In Gurgaon, the shining IT satellite of India’s capital, Lukman Khan was pulled from his vehicle, abused, and bludgeoned with a hammer for allegedly transporting beef. While being assaulted, he’s heard on video explaining that he was transporting buffalo meat, not cow meat. Cows are sacred to most but not all Hindus. Lukman’s assaulters were self-appointed gau rakshaks or cow protectors, vigilantes who are increasingly active and protected in Prime Minister Modi’s India. Other Muslims looking on helplessly at Lukman’s near demise later admitted they were not surprised given the steadily increasing abuse from vigilantes in 2020.
For too many of us from the minority communities in this sub-continent, this emboldened vigilantism, in the name of right-wing dogmas and ideologues, makes daily life ridden with memories of past trauma and fears of fresh violence. We were reminded just last week how embraced this deadly vigilantism is by the bastions of India’s soft power, its glittering film stars. It’s time Indian cultural icons, often abroad in celebration and appreciation of their culture and talent, are also asked honest questions about their role in cultivating a culture of mass hysteria at home.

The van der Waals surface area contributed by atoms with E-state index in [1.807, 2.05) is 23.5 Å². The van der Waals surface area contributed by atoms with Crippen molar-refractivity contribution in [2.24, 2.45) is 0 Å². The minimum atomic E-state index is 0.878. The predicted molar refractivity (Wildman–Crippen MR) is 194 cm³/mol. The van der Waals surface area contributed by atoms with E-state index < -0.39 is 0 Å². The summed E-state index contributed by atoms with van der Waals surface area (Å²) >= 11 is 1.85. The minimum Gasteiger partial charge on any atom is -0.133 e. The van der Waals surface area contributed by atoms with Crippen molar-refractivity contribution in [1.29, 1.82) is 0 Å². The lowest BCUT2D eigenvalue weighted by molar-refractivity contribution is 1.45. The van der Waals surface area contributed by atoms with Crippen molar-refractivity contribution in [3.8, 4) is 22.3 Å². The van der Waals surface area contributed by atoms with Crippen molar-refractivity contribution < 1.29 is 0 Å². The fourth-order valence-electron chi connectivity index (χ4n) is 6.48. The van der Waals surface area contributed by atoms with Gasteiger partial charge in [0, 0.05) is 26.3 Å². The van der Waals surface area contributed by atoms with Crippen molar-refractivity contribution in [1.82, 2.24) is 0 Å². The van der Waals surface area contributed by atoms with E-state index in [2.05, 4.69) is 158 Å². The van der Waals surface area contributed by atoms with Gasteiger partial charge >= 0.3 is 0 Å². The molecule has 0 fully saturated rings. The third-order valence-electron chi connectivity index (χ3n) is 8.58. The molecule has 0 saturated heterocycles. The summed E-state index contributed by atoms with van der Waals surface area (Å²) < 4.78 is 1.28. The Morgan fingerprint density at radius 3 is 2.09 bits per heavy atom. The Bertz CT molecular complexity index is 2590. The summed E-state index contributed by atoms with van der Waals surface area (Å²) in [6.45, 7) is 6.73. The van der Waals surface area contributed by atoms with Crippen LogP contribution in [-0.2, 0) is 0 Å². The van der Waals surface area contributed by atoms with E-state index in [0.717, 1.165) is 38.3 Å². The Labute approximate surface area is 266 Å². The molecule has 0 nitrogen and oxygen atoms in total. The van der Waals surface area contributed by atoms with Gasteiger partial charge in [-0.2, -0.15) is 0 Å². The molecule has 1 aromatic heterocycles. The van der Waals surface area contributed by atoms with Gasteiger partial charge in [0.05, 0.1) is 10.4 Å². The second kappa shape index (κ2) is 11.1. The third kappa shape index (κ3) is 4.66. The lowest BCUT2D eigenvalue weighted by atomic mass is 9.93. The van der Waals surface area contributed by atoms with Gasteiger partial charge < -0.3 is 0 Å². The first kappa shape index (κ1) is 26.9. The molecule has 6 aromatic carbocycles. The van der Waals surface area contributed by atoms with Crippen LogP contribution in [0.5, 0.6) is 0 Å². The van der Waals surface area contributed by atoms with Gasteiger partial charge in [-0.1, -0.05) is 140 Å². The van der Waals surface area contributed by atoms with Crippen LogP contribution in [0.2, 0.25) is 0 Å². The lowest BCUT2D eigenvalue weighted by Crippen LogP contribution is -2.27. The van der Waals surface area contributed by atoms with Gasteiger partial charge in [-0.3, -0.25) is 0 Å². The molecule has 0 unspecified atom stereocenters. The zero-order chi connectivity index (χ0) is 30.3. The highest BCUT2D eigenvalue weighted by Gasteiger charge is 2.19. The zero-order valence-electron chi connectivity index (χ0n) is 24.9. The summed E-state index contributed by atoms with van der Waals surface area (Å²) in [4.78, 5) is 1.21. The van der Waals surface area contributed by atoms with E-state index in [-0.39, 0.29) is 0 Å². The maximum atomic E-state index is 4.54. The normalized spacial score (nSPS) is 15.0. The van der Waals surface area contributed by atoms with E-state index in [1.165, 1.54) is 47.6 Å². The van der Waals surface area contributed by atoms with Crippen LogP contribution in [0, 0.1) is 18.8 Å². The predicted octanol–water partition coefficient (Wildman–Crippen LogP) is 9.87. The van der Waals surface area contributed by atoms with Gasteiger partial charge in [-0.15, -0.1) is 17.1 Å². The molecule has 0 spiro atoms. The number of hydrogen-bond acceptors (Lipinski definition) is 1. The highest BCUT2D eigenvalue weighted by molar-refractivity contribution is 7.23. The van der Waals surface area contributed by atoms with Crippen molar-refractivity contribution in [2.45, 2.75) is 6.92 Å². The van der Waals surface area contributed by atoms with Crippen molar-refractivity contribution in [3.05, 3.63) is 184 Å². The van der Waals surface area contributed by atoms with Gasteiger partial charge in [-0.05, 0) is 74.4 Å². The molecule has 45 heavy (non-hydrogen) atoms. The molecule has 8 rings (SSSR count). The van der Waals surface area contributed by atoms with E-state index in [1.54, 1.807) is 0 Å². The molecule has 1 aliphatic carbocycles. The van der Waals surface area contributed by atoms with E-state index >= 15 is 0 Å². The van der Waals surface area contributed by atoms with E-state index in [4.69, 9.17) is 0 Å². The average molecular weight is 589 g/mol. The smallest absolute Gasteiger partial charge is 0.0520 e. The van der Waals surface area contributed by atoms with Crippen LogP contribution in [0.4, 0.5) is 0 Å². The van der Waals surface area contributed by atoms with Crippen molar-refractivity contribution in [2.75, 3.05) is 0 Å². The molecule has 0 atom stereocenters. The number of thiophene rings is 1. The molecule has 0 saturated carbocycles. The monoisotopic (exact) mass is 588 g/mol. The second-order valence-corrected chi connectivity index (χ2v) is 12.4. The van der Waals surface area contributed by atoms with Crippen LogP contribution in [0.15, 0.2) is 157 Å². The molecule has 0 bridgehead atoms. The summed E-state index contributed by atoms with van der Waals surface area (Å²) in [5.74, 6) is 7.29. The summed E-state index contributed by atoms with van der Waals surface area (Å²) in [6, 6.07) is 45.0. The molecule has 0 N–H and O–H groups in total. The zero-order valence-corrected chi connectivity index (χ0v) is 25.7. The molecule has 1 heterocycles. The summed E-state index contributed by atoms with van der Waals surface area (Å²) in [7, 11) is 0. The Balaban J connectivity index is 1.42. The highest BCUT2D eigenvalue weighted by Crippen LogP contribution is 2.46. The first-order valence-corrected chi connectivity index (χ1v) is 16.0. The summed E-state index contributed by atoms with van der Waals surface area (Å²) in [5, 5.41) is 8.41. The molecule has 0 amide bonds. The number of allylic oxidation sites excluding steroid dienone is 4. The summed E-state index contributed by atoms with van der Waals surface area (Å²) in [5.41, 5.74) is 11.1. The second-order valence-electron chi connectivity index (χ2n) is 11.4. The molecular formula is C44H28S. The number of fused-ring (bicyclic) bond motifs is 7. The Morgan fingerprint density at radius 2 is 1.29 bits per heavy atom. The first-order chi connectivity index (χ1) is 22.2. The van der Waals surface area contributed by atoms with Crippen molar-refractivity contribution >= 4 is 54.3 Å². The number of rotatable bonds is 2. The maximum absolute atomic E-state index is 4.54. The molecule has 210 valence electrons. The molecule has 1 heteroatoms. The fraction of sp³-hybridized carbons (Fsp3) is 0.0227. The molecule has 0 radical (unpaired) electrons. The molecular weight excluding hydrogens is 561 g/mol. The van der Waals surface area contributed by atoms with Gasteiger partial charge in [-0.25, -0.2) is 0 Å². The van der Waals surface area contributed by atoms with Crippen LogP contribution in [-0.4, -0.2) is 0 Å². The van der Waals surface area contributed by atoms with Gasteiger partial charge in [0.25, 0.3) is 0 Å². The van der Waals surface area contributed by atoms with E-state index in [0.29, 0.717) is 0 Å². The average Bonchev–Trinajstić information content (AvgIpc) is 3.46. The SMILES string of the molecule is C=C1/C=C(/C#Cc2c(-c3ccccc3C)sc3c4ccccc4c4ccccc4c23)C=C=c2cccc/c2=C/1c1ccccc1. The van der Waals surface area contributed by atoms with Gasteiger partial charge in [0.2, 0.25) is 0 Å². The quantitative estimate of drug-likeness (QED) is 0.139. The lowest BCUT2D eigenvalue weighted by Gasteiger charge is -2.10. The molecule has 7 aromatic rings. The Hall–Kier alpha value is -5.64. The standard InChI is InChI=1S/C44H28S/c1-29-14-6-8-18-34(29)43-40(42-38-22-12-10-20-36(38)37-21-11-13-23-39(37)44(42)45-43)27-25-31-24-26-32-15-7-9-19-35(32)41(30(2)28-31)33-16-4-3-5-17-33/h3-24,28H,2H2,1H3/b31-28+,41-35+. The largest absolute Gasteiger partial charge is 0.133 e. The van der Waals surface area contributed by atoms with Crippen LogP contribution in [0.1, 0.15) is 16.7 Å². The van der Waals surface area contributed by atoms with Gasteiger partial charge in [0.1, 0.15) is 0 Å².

Megastar Amitabh Bachchan, while receiving necessary treatment for COVID-19, promised Direct Action against his social media hecklers. Apparently, he received some foul Twitter comments, including, per the actor’s blog, “I hope you die with this Covid.” The 77-year-old flagbearer of Bollywood began his response with “you do not even write your Father’s name,.. because you do not know who Fathered you.” This misogynist language is little surprise to those who have long observed the star’s off-camera silences on issues of gender-based violence.
Yet, buoyed by his star power against an anonymous Twitter user, Bachchan goes on promise that should he survive this heckler would face wrath: “not just from me, but on a very conservative level, from 90+ million followers […] and let me tell you they are a force incensed .. they traverse the entire World […] that extended family shall in the flash of an eye become ‘extermination family’ .. !!!!”
Then Bachchan specifies his command: “All I shall say to them is .. Thok do saalo ko!” Literally, Smash/Take out this wife’s brother [abusively]!
Then the role model of millions spews out a string of casteist and racist terms in Hindi to describe the troll(s)’ wretchedness, including: asur (the darker ones driven south by genocidal invasions); accursed is your name; as soon as my yagya (crusade, jehad) starts you will writhe; characterless; nonbeliever; disrespectful; burn, rot, melt, shameless (three ways) blot on society. Bachchan closes in English: “May you burn in your own stew!!”